It's a great time for girls in fantasy, both as readers and fictional characters, and, for women, as writers. I myself couldn't be happier as a reader. But I can't celebrate this wholeheartedly, because I'm bothered by thought that great women writers might be being dissuaded (actively by others, or unconsciously, by subtle societal expectations and assumptions) from writing adult sff, leaving that a male-dominated field.
At Laini Taylor's blog, Grow Wings, where she was sharing the news of her upcoming YA fantasy (which sounds wonderful!) I was struck by this quote from the Publishers Weekly's announcement "[Little Brown Books for Young Readers] is promising a significant marketing push for the title, which it believes will have crossover appeal to adults." If she were a guy, would her book have been marketed straight to grown-ups?
Aside from redressing gender imbalances in adult sff on behalf of women everywhere, is there any reason to want to be shelved in the adult section??? The book would be more likely to win the Hugo or Nebula, and more likely to be read by men. But are there other advantages to the author? Do books by women in fact find a larger readership of both genders when they are marketed as adult books? And these questions add up to the big question I'm asking myself, and anyone else who cares to answer--does it matter if great women authors of sff are being published as YA and not as adult? Will the great books have staying power, no matter where they are shelved?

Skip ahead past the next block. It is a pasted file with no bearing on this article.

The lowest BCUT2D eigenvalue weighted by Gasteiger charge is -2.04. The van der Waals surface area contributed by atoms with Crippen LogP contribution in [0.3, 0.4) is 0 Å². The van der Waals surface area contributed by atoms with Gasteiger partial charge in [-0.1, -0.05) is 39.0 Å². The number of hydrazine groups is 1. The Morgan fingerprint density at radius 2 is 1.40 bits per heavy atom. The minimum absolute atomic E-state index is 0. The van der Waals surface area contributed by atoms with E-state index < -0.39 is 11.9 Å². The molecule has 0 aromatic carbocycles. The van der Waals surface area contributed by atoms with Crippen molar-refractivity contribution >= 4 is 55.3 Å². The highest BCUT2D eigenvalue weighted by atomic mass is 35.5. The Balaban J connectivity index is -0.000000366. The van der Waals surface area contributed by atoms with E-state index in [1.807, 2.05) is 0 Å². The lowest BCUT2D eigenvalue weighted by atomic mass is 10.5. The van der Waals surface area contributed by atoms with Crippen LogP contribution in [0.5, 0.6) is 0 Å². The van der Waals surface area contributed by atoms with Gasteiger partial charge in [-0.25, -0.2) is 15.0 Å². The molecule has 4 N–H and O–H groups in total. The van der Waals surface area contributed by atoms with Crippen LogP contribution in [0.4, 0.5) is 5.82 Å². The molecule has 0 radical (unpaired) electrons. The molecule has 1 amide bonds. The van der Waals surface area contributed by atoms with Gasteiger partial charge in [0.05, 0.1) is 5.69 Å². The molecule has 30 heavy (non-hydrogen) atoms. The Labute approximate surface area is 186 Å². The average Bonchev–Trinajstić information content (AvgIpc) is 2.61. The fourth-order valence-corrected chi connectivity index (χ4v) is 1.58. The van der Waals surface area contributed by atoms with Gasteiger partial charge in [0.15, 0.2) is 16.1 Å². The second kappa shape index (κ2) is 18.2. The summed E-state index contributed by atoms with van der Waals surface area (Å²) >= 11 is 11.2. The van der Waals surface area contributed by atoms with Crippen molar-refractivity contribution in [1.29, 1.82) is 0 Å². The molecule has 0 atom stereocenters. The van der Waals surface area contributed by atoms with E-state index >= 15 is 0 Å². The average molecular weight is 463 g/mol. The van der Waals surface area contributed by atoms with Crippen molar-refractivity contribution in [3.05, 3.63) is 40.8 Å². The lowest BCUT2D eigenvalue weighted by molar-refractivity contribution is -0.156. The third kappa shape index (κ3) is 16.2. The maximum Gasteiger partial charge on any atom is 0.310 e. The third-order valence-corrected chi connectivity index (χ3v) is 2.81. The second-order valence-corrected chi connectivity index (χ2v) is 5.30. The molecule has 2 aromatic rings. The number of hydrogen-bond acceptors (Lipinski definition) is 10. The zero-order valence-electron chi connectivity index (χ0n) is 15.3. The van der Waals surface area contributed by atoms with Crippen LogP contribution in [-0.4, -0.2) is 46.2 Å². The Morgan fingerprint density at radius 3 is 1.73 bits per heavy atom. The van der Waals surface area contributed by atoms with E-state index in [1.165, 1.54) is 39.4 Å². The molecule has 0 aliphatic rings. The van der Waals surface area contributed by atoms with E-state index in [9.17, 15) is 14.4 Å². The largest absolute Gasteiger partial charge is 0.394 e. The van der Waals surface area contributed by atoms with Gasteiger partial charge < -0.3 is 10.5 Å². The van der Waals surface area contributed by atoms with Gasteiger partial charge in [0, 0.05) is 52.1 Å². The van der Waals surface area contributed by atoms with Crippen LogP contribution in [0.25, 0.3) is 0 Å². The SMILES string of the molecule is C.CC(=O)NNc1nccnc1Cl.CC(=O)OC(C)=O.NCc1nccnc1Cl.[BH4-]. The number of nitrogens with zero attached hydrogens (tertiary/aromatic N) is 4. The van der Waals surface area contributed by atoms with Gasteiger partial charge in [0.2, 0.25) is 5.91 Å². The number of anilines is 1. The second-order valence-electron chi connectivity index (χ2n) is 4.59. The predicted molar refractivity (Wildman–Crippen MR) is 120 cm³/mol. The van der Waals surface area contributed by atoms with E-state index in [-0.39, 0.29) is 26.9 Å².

I have a second, subsidiary question--If a woman starts writing children's and YA sff, and develops a significant reputation in that sub-genre, is it hard, if not impossible, to be published as adult later on? Harder than for a man in the same circumstances? (Eoin Colfer seems to be doing it without a problem).
Edited to add:
And here are the finalists of this year's John W. Campbell Award (a very prestigious award, chosen by committee, honoring "the best science-fiction novel of the year"):
- The Year of the Flood, Margaret Atwood (Talese)
- The Windup Girl, Paolo Bacigalupi (Night Shade)
- Transition, Iain M. Banks (Orbit)
- Makers, Cory Doctorow (Tor)
- Steal Across the Sky, Nancy Kress (Tor)
- Gardens of the Sun, Paul McAuley (Pyr)
- The City & The City, China Miéville (Del Rey)
- Yellow Blue Tibia, Adam Roberts (Gollancz)
- Galileo’s Dream, Kim Stanley Robinson (Ballantine Spectra)
- WWW: Wake, Robert J. Sawyer (Ace; Gollancz)
- The Caryatids, Bruce Sterling (Del Rey)
- Julian Comstock: A Story of 22nd-Century America, Robert Charles Wilson (Tor)
(thanks to Science Fiction Awards Watch for the heads up)